Treating Chronic Pain Conditions
Our pain management physicians at Spinal Diagnostics & Regenerative Medicine offer treatments for a variety of chronic pain conditions, including: migraines, compression fractures, arthritis pain, peripheral neuropathy, spinal stenosis, and much more.
If you’re tired of suffering with back pain, neck pain, migraine headaches, or any kind of physical chronic pain, give our Colorado Springs office a call and schedule an appointment with one of Spinal Diagnostics & Regenerative Medicine’s pain management physicians.
You can see a variety of the conditions and chronic pain conditions that we treat at Spinal Diagnostics & Regenerative Medicine on this page. Many of our pain management services are provided right at our Colorado Springs practice. Then Learn more about our specialized treatments for spine pain, back pain, neck pain, migraines, chronic pain, and more on our services page.
Migraine Treatments at
Spinal Diagnostics & Regenerative Medicine
The pain management physicians at Spinal Diagnostics & Regenerative Medicine in Colorado Springs often recommend the following migraine treatments:
- Trigger Point Injections
- Botox Injections
- Occipital Nerve Blocks
- Medication Management
- Infusions For Migraines
Are you tired of suffering from migraine pain? Are you ready to try new treatments? Contact Spinal Diagnostics & Regenerative Medicine to schedule a consultation with one of our pain management physicians in Colorado Springs.
Conditions Treated at Spinal Diagnostics & Regenerative Medicine
Compression fractures are a special type of fracture that occurs in osteoporotic bone. As we age, the bones of our body can become less dense and put them at risk of fracture. The bones of the upper lumbar and lower thoracic area are at particular risk, as this is the point where the rigid rib cage attaches to the mobile lumbar spine. Heavy lifting or a fall can cause one of the bones to break and compress, causing a compression fracture. Patients will feel a sudden onset of severe pain in the back that may wrap around the sides of there body. A simple x ray is all that is needed to diagnose it. An MRI adds the advantage of identifying weather it is a new or old fracture as well as providing more detail of the surrounding soft tissue.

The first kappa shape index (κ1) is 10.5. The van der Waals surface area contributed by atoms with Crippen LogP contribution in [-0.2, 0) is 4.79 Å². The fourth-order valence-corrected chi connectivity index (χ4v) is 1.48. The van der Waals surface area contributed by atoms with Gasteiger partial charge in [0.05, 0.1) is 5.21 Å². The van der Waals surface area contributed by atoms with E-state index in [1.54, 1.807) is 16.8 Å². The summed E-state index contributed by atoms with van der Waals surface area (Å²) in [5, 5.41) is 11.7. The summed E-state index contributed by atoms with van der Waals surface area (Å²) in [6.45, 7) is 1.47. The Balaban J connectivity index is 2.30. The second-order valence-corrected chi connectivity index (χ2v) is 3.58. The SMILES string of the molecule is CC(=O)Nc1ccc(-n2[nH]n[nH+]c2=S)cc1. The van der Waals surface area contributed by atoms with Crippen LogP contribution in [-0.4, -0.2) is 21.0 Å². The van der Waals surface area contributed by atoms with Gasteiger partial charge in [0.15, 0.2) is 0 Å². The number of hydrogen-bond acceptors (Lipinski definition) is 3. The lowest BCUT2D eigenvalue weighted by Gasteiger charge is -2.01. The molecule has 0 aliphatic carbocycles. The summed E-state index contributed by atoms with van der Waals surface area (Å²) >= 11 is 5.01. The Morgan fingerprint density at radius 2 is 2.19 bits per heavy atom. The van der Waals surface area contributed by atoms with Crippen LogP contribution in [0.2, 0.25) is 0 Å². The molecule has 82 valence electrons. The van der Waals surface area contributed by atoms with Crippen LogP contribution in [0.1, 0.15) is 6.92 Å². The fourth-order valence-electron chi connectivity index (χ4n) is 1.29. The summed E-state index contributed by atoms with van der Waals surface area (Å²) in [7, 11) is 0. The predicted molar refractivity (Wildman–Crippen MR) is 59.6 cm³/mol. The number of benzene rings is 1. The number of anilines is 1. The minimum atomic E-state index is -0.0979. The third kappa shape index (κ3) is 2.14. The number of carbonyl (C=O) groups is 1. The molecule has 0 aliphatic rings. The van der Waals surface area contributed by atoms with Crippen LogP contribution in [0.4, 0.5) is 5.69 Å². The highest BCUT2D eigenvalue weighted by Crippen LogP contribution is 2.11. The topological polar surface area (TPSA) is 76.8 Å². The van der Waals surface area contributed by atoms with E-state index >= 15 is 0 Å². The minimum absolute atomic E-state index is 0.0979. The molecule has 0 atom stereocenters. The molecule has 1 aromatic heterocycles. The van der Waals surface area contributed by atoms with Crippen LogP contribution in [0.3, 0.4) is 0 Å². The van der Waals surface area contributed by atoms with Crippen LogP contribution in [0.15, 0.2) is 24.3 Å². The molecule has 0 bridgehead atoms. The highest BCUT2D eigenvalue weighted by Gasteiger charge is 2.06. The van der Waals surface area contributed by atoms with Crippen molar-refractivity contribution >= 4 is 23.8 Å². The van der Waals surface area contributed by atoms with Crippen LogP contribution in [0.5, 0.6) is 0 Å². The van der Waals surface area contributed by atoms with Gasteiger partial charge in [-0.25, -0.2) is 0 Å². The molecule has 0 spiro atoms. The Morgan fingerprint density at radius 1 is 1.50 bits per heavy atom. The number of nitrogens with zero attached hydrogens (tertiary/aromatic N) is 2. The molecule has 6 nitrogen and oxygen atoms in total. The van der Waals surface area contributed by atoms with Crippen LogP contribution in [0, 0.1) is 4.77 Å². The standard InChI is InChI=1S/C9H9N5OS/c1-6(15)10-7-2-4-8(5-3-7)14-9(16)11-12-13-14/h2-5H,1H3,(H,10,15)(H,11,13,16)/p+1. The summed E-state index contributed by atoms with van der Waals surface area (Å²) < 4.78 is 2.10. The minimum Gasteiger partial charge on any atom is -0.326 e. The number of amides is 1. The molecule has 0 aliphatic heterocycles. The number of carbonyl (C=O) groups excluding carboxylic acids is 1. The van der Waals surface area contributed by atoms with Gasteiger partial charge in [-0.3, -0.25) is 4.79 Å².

These fractures are unique because this diseased bone doesn’t heal well. These fractures are prone to progress further into a wedge, causing dramatic postural changes. They can also cause continued pain and may retro pulse into the spinal cord. This is a catastrophic outcome and can be avoided with early intervention.
Thankfully there is a minimally invasive treatment call a kyphoplasty. The earlier the patient gets treatment the better. Your chances of re establishing proper vertebral height and preventing progression are greatest early in the injury process. Patients only need light sedation and are left with only a poke hole on the skin. This technique has revolutionized compression fracture treatment and has helps thousands of patients. For more detail learn about Kyphoplasty under the services section.
Compression fractures are a special type of fracture that occurs in osteoporotic bone. As we age, the bones of our body can become less dense and put them at risk of fracture. The bones of the upper lumbar and lower thoracic area are at particular risk, as this is the point where the rigid rib cage attaches to the mobile lumbar spine. Heavy lifting or a fall can cause one of the bones to break and compress, causing a compression fracture. Patients will feel a sudden onset of severe pain in the back that may wrap around the sides of there body. A simple x-ray is all that is needed to diagnose it. An MRI adds the advantage of identifying weather it is a new or old fracture as well as providing more detail of the surrounding soft tissue.
These fractures are unique because this diseased bone doesn’t heal well. These fractures are prone to progress further into a wedge, causing dramatic postural changes. They can also cause continued pain and may retro pulse around the spinal cord. This is a catastrophic outcome and can be avoided with early intervention.
Thankfully there is a minimally invasive treatment call a kyphoplasty. The earlier the patient gets treatment the better. Your chances of re-establishing proper vertebral height and preventing progression are greatest early in the injury process. Patients only need light sedation and are left with only a poke hole on the skin. This technique has revolutionized compression fracture treatment and has helps thousands of patients.